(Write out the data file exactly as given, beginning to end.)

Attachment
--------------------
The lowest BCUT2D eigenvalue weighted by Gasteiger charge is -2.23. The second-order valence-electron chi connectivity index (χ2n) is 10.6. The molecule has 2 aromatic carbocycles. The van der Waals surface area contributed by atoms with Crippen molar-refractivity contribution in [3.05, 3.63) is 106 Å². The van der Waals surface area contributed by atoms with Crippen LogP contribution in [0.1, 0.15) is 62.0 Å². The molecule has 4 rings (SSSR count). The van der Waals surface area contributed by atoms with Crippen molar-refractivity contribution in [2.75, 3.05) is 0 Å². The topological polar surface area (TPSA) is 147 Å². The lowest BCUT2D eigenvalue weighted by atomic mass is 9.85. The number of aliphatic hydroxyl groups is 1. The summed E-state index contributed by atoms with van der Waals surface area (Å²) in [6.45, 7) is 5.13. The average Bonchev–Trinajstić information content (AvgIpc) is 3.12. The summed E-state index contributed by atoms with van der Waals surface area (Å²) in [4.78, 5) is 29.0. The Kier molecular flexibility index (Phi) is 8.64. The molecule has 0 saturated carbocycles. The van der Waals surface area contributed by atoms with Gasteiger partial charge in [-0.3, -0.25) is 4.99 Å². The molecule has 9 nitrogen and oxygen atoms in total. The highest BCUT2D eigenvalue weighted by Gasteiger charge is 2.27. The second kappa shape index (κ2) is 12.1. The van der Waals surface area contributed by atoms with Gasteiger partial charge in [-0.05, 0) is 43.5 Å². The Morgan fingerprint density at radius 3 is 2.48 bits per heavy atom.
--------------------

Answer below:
The lowest BCUT2D eigenvalue weighted by Gasteiger charge is -2.23. The second-order valence-electron chi connectivity index (χ2n) is 10.6. The molecule has 2 aromatic carbocycles. The van der Waals surface area contributed by atoms with Crippen molar-refractivity contribution in [3.05, 3.63) is 106 Å². The van der Waals surface area contributed by atoms with Crippen LogP contribution in [0.1, 0.15) is 62.0 Å². The molecule has 4 rings (SSSR count). The van der Waals surface area contributed by atoms with Crippen molar-refractivity contribution in [2.75, 3.05) is 0 Å². The topological polar surface area (TPSA) is 147 Å². The lowest BCUT2D eigenvalue weighted by atomic mass is 9.85. The number of aliphatic hydroxyl groups is 1. The summed E-state index contributed by atoms with van der Waals surface area (Å²) in [6.45, 7) is 5.13. The average Bonchev–Trinajstić information content (AvgIpc) is 3.12. The summed E-state index contributed by atoms with van der Waals surface area (Å²) in [4.78, 5) is 29.0. The Kier molecular flexibility index (Phi) is 8.64. The molecule has 0 saturated carbocycles. The van der Waals surface area contributed by atoms with Gasteiger partial charge in [-0.3, -0.25) is 4.99 Å². The molecule has 9 nitrogen and oxygen atoms in total. The highest BCUT2D eigenvalue weighted by Gasteiger charge is 2.27. The second kappa shape index (κ2) is 12.1. The van der Waals surface area contributed by atoms with Gasteiger partial charge in [-0.05, 0) is 43.5 Å². The Morgan fingerprint density at radius 3 is 2.48 bits per heavy atom.